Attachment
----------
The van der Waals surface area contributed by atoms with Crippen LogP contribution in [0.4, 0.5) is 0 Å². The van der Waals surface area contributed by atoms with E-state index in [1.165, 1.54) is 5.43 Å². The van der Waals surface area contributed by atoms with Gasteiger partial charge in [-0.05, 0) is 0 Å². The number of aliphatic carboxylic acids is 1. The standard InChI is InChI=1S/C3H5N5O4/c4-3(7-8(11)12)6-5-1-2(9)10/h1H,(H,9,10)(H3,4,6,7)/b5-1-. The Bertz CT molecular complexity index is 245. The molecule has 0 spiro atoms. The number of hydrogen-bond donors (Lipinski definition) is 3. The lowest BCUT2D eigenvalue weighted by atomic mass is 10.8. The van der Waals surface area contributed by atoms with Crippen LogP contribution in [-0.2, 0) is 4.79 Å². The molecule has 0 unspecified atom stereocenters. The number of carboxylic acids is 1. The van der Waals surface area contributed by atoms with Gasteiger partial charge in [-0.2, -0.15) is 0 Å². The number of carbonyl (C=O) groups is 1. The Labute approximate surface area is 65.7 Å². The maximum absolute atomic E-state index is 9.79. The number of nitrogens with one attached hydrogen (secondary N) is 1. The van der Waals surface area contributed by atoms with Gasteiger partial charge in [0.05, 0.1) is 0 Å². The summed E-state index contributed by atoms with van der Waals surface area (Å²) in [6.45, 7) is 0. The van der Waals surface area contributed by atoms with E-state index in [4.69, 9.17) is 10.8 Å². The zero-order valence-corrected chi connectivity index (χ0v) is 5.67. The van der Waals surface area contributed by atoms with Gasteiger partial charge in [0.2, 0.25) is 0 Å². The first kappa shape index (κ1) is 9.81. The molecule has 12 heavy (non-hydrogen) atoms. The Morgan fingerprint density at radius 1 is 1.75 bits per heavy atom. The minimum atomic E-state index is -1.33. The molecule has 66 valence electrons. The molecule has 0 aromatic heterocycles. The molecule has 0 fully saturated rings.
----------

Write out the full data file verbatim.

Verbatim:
The van der Waals surface area contributed by atoms with Crippen LogP contribution in [0.4, 0.5) is 0 Å². The van der Waals surface area contributed by atoms with E-state index in [1.165, 1.54) is 5.43 Å². The van der Waals surface area contributed by atoms with Gasteiger partial charge in [-0.05, 0) is 0 Å². The number of aliphatic carboxylic acids is 1. The standard InChI is InChI=1S/C3H5N5O4/c4-3(7-8(11)12)6-5-1-2(9)10/h1H,(H,9,10)(H3,4,6,7)/b5-1-. The Bertz CT molecular complexity index is 245. The molecule has 0 spiro atoms. The number of hydrogen-bond donors (Lipinski definition) is 3. The lowest BCUT2D eigenvalue weighted by atomic mass is 10.8. The van der Waals surface area contributed by atoms with Crippen LogP contribution in [-0.2, 0) is 4.79 Å². The molecule has 0 unspecified atom stereocenters. The number of carboxylic acids is 1. The van der Waals surface area contributed by atoms with Gasteiger partial charge in [-0.2, -0.15) is 0 Å². The number of carbonyl (C=O) groups is 1. The Labute approximate surface area is 65.7 Å². The maximum absolute atomic E-state index is 9.79. The number of nitrogens with one attached hydrogen (secondary N) is 1. The van der Waals surface area contributed by atoms with Gasteiger partial charge in [0.05, 0.1) is 0 Å². The summed E-state index contributed by atoms with van der Waals surface area (Å²) in [6.45, 7) is 0. The van der Waals surface area contributed by atoms with E-state index in [4.69, 9.17) is 10.8 Å². The zero-order valence-corrected chi connectivity index (χ0v) is 5.67. The van der Waals surface area contributed by atoms with Gasteiger partial charge in [0.2, 0.25) is 0 Å². The first kappa shape index (κ1) is 9.81. The molecule has 12 heavy (non-hydrogen) atoms. The Morgan fingerprint density at radius 1 is 1.75 bits per heavy atom. The minimum atomic E-state index is -1.33. The molecule has 66 valence electrons. The molecule has 0 aromatic heterocycles. The molecule has 0 fully saturated rings.